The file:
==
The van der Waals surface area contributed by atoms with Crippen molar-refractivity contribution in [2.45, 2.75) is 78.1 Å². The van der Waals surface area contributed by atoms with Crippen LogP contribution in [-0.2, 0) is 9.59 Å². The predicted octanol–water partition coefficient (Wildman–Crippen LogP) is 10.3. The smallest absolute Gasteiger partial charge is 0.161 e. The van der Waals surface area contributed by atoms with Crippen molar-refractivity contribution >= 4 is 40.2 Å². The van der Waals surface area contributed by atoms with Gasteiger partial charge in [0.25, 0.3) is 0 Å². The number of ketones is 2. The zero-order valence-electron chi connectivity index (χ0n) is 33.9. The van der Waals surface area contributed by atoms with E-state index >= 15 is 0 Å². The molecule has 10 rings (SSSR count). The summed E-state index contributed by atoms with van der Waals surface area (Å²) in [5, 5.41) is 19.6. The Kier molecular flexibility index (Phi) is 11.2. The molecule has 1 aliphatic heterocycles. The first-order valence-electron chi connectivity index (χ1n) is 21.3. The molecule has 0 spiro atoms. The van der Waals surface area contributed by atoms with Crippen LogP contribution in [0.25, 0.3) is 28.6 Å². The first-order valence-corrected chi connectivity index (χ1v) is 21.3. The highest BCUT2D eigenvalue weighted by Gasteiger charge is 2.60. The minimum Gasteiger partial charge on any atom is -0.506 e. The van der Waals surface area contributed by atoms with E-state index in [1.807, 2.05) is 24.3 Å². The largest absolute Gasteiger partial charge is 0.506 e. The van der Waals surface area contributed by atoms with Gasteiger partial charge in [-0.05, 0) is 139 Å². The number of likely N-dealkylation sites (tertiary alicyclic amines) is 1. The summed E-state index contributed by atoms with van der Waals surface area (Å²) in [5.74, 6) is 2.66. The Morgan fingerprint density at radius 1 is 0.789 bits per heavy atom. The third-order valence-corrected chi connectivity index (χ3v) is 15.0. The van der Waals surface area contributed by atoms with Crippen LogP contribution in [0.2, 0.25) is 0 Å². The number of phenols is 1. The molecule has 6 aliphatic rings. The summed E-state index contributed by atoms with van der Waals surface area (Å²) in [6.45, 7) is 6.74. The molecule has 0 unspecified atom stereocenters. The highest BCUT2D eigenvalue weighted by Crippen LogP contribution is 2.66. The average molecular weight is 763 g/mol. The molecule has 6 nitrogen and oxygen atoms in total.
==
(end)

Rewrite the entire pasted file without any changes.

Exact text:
The van der Waals surface area contributed by atoms with Crippen molar-refractivity contribution in [2.45, 2.75) is 78.1 Å². The van der Waals surface area contributed by atoms with Crippen LogP contribution in [-0.2, 0) is 9.59 Å². The predicted octanol–water partition coefficient (Wildman–Crippen LogP) is 10.3. The smallest absolute Gasteiger partial charge is 0.161 e. The van der Waals surface area contributed by atoms with Crippen molar-refractivity contribution >= 4 is 40.2 Å². The van der Waals surface area contributed by atoms with Gasteiger partial charge in [0.25, 0.3) is 0 Å². The number of ketones is 2. The zero-order valence-electron chi connectivity index (χ0n) is 33.9. The van der Waals surface area contributed by atoms with E-state index >= 15 is 0 Å². The molecule has 10 rings (SSSR count). The summed E-state index contributed by atoms with van der Waals surface area (Å²) in [5, 5.41) is 19.6. The Kier molecular flexibility index (Phi) is 11.2. The molecule has 1 aliphatic heterocycles. The first-order valence-electron chi connectivity index (χ1n) is 21.3. The molecule has 0 spiro atoms. The van der Waals surface area contributed by atoms with Crippen LogP contribution in [0.25, 0.3) is 28.6 Å². The first-order valence-corrected chi connectivity index (χ1v) is 21.3. The highest BCUT2D eigenvalue weighted by Gasteiger charge is 2.60. The minimum Gasteiger partial charge on any atom is -0.506 e. The van der Waals surface area contributed by atoms with E-state index in [1.807, 2.05) is 24.3 Å². The largest absolute Gasteiger partial charge is 0.506 e. The van der Waals surface area contributed by atoms with Gasteiger partial charge in [-0.05, 0) is 139 Å². The number of likely N-dealkylation sites (tertiary alicyclic amines) is 1. The summed E-state index contributed by atoms with van der Waals surface area (Å²) in [5.74, 6) is 2.66. The Morgan fingerprint density at radius 1 is 0.789 bits per heavy atom. The third-order valence-corrected chi connectivity index (χ3v) is 15.0. The van der Waals surface area contributed by atoms with Crippen LogP contribution in [0.2, 0.25) is 0 Å². The number of phenols is 1. The molecule has 6 aliphatic rings. The summed E-state index contributed by atoms with van der Waals surface area (Å²) in [6.45, 7) is 6.74. The molecule has 0 unspecified atom stereocenters. The highest BCUT2D eigenvalue weighted by Crippen LogP contribution is 2.66. The average molecular weight is 763 g/mol. The molecule has 6 nitrogen and oxygen atoms in total.